segmented lay outs w/ tearles geometry... - Router Forums
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post #1 of 6 (permalink) Old 07-27-2015, 05:15 PM Thread Starter
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Default segmented lay outs w/ tearles geometry...

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This would have been the week that I'd have finished chewing thru the restraints...
If only new layers hadn't been added....

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post #2 of 6 (permalink) Old 07-27-2015, 05:44 PM
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Tearles geometry, I've been using it for over 30 yrs side walling and roofing and didn't know it had a name. 1983 or 84 When "This Old House" was hosted by Bob Villa and Norm Abrams, they had a little sort of contest. Send in a suggestion and they'll send you a T-shirt or ball cap if they use the suggestion on TV.

I sent in 2 one was to use Andersen step flashing to set windows by yourself the 2nd was to find the correct spacing for shingle courses without math from starter course to window bottom then top then frieze. The man in the video uses the same technique for evenly segmenting a line or spaces between lines.

If they ever used my suggestions I never saw but I did get a t shirt from the show.

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post #3 of 6 (permalink) Old 07-27-2015, 09:16 PM
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I remember this from high school geometry. I used this to make a fixture for setting my track saw for cross-cuts; there is a base that attaches to the track and which can actually be set to any angle. I took a piece of birch plywood and a strip of poplar and clamped them to a table as shown in the first photo. Marked a line parallel to the edge of the poplar and struck two arcs with a trammel around the starting point that I picked. From the intersections, using a larger radius, drew two more arcs intersecting at the top of the plywood panel. The line from the starting point to the intersection is perpendicular to the original starting line/edge of the poplar/edge of the plywood. An aluminum strip screwed along the line is then used as a fixture to set the track perpendicular to the base, giving dead square corners when the material is cross-cut.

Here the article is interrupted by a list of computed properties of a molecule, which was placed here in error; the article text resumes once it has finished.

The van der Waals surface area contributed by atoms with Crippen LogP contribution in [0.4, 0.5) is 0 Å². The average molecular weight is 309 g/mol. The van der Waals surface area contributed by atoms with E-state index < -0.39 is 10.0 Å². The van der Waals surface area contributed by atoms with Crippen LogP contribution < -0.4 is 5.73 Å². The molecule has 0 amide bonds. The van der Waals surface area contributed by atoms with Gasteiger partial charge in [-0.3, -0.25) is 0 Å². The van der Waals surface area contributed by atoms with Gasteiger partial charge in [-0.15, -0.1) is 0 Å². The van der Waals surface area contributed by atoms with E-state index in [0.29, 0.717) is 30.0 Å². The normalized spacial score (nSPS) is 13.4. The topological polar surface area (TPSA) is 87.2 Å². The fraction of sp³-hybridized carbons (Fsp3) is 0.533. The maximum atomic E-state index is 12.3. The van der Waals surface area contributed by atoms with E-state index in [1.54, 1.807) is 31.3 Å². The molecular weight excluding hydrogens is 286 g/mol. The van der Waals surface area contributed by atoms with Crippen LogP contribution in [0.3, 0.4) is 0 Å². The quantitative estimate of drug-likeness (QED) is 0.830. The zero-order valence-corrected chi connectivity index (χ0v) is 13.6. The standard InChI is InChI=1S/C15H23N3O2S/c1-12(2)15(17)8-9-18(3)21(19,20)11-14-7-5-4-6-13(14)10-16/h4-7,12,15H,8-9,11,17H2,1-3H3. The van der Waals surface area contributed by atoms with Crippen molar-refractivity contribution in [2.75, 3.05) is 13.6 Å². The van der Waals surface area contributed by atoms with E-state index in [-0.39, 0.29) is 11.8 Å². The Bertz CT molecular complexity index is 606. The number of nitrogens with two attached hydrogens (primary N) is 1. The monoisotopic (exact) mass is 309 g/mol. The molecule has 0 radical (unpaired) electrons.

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post #4 of 6 (permalink) Old 07-28-2015, 09:42 AM
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I've been doing it the hard way (math, I do cheat a bit, I have a construction calculator).

Thanks Stick you did good.........
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post #5 of 6 (permalink) Old 07-28-2015, 12:12 PM
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My son is a mechanical engineer with a double major in engineering and math. His wife was a math major in college and taught math and physics in high school. Help is a phone call away. BTW, never heard of the term for this part of geometry.

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post #6 of 6 (permalink) Old 07-28-2015, 12:38 PM
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Doing the math isn't the issue, marking the project is. How does one accurately mark 4 71/128ths or 4. 5546875 in multiples consistently and why would you? It's simpler to pick a number like 5" TTW for side walling then diagonal your tape from point a to b and mark 5s. The average homeowner can't see it, (a blur to their eyes) but a trained pro can see a 1/4" difference in a course height change. 1/16ths and 1/8ths, as long as the changes are maintained around a house are invisible to everything but a tape measure or transit.

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